But you know what? Screw business models, screw hardware sales and absolutely screw common sense - let's talk about the games, because in that regard Sony's Vita has done a job that's totally worthy of praise. In the months since launch, it's delivered some of the defining moments of my gaming year to date: Virtua Tennis 4 was something of an unsung masterwork that got lost in the launch stampede, and even Unit 13, which could have been a by the numbers third-person shooter, was touched with a certain class.

It has, in WipEout 2048 and the subsequent HD and Fury track-packs, a fittingly beautiful swansong for one of the racing genre's greatest series, and of course for one of its greatest studios. It has, in Lumines Electronic Symphony and the recently released Super Crate Box, got the definitive version of two of my favourite portable games of all time. It's got indie darlings like Sound Shapes and Retro City Rampage, and it's got slithers of classic Japanese creativity in Jet Set Radio as well as the more contemporary examples like Gravity Rush. Hell, in LittleBigPlanet Vita it's got what for me is the definitive version of Sony's now flagship series.

It has the means to play the first three Metal Gear Solids as well as an emulation of Peace Walker that's enhanced by the ability to use the second analogue stick, and thanks to the PSP back-catalogue it's also a pretty comprehensive retro-gaming powerhouse. With Vagrant Story, Tactics Ogre and Final Fantasy Tactics, my own unit has become something of a Yasumi Matsuno gallery, and all three of those games absolutely sing on the Vita's sparkling OLED screen.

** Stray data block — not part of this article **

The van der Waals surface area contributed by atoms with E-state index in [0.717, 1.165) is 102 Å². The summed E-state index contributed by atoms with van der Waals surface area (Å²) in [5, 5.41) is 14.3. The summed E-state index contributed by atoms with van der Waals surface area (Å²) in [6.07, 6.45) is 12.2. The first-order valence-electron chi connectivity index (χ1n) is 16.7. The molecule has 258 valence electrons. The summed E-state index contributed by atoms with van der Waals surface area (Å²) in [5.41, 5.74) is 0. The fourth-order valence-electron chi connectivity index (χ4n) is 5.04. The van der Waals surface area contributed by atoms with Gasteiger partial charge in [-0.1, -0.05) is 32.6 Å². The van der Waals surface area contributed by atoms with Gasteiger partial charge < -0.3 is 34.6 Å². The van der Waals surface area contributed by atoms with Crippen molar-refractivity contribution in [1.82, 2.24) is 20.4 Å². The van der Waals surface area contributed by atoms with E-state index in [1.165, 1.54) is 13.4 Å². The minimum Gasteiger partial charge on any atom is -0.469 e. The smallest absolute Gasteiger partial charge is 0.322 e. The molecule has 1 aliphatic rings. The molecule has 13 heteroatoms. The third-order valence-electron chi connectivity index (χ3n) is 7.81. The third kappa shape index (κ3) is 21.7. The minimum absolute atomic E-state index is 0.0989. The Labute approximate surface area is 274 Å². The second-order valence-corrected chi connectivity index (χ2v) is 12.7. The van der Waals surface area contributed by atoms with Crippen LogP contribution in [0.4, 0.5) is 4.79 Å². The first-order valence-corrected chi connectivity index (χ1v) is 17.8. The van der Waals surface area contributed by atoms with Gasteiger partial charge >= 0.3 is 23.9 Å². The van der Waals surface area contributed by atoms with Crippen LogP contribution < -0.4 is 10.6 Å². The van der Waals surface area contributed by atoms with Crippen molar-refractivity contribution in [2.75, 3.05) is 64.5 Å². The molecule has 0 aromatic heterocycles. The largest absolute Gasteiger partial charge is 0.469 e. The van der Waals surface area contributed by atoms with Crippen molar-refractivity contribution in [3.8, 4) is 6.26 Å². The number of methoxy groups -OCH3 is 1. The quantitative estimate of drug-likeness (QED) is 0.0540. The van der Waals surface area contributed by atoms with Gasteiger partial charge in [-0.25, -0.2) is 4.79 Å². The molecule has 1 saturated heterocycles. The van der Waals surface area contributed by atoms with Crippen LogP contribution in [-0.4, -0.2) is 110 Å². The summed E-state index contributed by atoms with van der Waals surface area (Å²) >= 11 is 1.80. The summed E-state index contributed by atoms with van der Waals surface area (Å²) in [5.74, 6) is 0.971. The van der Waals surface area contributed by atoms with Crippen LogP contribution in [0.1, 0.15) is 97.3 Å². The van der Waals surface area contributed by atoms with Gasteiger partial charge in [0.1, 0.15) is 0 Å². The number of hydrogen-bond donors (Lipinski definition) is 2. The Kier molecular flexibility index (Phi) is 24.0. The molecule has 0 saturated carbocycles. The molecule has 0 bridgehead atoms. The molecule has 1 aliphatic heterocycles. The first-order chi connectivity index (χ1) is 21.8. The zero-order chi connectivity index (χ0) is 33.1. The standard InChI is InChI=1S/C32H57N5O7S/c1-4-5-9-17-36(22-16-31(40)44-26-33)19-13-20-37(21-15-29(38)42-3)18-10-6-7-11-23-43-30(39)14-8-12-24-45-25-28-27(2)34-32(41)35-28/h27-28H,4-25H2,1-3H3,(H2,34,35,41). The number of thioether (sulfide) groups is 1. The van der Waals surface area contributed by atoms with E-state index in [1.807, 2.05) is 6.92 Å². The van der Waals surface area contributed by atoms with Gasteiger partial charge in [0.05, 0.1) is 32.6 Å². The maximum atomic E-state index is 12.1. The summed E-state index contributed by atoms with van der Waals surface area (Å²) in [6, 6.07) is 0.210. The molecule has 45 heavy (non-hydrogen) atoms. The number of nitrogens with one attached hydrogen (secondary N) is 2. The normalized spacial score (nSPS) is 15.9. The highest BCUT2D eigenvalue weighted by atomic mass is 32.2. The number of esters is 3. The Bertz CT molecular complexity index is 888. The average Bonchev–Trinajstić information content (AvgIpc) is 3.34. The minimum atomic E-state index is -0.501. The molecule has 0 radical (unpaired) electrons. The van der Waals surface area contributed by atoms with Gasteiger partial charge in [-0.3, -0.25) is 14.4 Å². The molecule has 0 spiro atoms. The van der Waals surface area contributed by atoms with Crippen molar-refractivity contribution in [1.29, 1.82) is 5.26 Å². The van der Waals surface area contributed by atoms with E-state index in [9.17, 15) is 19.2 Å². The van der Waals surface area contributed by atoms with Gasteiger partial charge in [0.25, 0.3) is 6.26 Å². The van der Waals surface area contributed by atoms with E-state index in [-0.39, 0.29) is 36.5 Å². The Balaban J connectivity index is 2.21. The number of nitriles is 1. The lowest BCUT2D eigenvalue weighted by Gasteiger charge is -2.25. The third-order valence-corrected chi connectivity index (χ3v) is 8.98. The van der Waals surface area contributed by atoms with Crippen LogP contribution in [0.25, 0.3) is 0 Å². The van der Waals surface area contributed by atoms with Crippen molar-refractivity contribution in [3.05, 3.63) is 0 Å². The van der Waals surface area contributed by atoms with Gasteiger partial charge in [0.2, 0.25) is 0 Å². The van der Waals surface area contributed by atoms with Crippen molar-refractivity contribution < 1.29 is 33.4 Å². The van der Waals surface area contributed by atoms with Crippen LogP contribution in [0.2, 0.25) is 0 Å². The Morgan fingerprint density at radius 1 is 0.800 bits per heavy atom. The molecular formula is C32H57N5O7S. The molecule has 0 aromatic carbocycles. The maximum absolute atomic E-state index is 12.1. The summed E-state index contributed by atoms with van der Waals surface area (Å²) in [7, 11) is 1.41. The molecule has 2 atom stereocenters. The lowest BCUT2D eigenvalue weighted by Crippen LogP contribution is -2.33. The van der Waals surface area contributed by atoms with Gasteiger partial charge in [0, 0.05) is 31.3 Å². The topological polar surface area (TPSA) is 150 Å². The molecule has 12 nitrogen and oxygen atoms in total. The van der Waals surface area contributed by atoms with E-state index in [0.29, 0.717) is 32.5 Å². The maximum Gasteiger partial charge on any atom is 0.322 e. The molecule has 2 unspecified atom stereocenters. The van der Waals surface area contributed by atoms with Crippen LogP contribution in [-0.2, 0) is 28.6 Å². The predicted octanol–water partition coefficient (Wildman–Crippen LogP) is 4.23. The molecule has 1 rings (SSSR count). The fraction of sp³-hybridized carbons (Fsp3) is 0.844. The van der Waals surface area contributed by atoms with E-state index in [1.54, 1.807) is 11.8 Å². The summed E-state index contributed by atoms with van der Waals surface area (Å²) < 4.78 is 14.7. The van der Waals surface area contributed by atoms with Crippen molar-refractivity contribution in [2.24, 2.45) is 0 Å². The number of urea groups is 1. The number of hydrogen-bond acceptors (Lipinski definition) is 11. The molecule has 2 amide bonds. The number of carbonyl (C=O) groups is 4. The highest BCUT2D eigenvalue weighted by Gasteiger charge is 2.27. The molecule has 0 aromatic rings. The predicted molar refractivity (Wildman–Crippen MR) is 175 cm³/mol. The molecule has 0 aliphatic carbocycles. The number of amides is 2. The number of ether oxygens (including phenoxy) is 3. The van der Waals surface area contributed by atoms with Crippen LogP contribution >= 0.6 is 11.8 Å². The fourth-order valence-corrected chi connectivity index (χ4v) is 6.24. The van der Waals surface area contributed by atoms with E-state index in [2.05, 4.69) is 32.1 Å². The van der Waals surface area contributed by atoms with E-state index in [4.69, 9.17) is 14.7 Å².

None of that's been enough to halt the Vita's decline into expensive obscurity, and it's meant that what should have been a banner couple of weeks for the Vita is slipping by without any real fanfare. Street Fighter X Tekken and Need for Speed: Most Wanted, released within a week of each other, are proof that the handheld could deliver faithful ports of full-blooded home console games, and they're both remarkable experiences in their own right. Assassin's Creed 3: Liberation, meanwhile, is a slightly different flavour of the grand console game on the move.

Judged by release schedule alone, you'd likely come to the conclusion that the Vita's got the upper hand on Nintendo's 3DS, which with only Paper Mario, Professor Layton and New Super Mario Bros. 2 to boast looks comparatively paltry. They're games with incredibly broad appeal, though, and Sony's almost single-minded pursuit of the hardcore audience has cost it dearly.

But right now, that hardcore should embrace the Vita, and celebrate its many, many positive traits. This is a wonderful console with a slowly growing catalogue of wonderful games, and we should all enjoy it while it lasts - however long that'll be. The Vita's starting to earn its place alongside the Neo Geo Pocket as one of my favourite handheld devices - and it deserves a much more gracious fate than SNK's doomed console.